"That funny, honest, almost childlike innocent guy you see on television, that's Landau," Noone said. "That's just who he is."
A tough start
Murphy came from a difficult background. Although he was born in West Virginia, his family left for Detroit while he was in his early teens. Those years were often hard.
"I lost a lot of friends," he said. "There were kids I knew who didn't make it to 17. They were hustling by the time they were 10. They were gone by 17 or 21."
Murphy saw a police standoff outside his front door during his first day in his new neighborhood.
"I was just standing there in the yard," he said. "It was like something off a television show like 'CHIPS' or 'The Dukes of Hazzard.'"
A man had taken a girl hostage and was holding her inside a car. It ended badly.
"I think the police shot that man."
Crime, drugs and violence were part of the landscape around him. Murphy said he made mistakes but kept out of a lot of trouble because of his faith and basketball. Still, those things didn't keep him from falling through the cracks. By the time he was 20, Murphy was unemployed, homeless and living out of his car.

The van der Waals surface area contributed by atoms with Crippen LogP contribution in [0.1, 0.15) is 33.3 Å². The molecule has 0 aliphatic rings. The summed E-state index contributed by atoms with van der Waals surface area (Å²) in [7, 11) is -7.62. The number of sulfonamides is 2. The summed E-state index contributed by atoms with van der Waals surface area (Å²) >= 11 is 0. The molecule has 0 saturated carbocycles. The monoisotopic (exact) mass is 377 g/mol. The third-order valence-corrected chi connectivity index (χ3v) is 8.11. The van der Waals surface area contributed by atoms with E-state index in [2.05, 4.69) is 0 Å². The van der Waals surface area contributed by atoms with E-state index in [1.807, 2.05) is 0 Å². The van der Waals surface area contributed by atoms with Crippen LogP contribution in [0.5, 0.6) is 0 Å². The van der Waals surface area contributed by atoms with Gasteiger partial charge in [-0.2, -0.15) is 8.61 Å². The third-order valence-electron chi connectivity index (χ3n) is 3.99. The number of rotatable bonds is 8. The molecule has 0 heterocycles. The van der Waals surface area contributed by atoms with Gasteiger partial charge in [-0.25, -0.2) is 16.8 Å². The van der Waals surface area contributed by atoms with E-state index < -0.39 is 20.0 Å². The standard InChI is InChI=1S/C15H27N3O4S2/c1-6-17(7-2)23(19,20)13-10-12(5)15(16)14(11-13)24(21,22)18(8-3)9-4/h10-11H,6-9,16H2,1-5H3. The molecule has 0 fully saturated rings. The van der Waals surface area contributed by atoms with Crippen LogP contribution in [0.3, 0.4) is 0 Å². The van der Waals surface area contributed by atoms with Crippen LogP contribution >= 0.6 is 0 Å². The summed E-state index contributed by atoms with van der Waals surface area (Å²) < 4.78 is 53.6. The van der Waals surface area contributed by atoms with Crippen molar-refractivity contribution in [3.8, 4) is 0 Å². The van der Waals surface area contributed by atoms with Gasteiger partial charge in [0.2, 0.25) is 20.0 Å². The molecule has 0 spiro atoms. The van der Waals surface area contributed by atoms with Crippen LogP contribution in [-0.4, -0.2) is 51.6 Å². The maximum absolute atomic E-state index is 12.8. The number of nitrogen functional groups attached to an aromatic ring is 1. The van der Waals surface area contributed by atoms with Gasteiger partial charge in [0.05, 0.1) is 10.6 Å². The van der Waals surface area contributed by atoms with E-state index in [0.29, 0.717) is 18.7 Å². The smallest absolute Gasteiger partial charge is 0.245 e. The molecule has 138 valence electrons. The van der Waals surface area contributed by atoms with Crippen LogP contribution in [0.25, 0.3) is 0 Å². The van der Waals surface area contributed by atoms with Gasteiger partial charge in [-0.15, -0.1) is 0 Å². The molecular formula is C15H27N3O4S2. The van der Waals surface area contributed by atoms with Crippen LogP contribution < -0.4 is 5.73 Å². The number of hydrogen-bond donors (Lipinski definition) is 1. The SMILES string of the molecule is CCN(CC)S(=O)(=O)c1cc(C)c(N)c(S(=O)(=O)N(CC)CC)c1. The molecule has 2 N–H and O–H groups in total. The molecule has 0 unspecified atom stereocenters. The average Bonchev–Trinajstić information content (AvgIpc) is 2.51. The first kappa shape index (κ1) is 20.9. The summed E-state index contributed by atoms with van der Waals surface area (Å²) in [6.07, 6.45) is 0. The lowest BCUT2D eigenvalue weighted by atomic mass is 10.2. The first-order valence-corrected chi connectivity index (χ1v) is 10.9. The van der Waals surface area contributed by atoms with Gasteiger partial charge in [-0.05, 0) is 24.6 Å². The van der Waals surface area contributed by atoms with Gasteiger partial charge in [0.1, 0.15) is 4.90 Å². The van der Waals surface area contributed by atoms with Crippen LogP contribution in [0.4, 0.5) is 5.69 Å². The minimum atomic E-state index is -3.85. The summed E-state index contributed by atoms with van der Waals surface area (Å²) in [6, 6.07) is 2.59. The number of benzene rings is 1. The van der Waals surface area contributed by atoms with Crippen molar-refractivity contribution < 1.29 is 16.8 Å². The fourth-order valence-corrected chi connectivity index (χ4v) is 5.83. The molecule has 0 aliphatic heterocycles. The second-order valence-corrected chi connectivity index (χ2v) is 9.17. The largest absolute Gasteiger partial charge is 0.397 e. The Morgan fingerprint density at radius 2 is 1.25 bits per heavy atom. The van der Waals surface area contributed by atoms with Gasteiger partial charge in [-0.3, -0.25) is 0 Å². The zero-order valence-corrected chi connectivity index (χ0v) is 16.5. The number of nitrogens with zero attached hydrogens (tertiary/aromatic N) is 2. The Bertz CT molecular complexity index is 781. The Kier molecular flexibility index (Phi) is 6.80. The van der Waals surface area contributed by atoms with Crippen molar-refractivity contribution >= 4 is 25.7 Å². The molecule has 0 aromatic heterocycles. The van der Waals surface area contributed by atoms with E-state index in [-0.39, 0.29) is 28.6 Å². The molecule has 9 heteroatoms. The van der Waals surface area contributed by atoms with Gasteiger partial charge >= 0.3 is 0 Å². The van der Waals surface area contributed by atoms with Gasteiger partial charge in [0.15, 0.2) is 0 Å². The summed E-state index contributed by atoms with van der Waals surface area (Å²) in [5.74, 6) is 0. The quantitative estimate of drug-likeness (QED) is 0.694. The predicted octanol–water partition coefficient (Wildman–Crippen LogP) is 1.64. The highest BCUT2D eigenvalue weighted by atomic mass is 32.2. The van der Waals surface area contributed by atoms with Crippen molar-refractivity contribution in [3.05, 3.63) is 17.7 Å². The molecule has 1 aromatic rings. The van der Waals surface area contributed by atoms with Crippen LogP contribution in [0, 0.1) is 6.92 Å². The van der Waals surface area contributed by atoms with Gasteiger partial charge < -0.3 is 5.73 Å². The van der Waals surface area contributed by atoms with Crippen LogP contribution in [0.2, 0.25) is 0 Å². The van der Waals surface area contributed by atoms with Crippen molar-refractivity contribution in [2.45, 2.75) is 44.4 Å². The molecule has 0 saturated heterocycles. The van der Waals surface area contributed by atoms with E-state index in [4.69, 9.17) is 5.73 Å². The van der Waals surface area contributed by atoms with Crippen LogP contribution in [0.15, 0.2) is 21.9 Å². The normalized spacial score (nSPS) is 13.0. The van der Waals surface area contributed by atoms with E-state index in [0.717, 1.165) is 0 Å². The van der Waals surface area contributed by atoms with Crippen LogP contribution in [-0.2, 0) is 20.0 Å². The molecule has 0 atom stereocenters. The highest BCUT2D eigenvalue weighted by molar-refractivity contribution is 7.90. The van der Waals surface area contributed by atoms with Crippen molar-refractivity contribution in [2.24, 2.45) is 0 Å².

"I used to spend my nights out playing basketball," he said. "I'd play until I was worn out then go sleep in my car."
In the daylight, Murphy would shower and eat at his sister's house then go back out. He pretended things were fine, he said, and nobody knew he was living on the streets.
Life in Logan
Things improved gradually. Murphy had children and married. With the help of his church, he found a place to live.
However, his marriage ended and, in 1999, Murphy returned to Logan. Jobs were scarce, but he squeaked by with the help of family and stray jobs he picked up here and there.
"I did some construction work for [Powerball winner] Jack Whitaker," he said. "That was back before he went bankrupt."
Murphy also washed cars for local auto dealer Mike Ferrell and started turning up around town to sing. There weren't a lot of venues, but he started performing with Bob Noone after a talent show to benefit the Children's Home Society's WE CAN mentor program.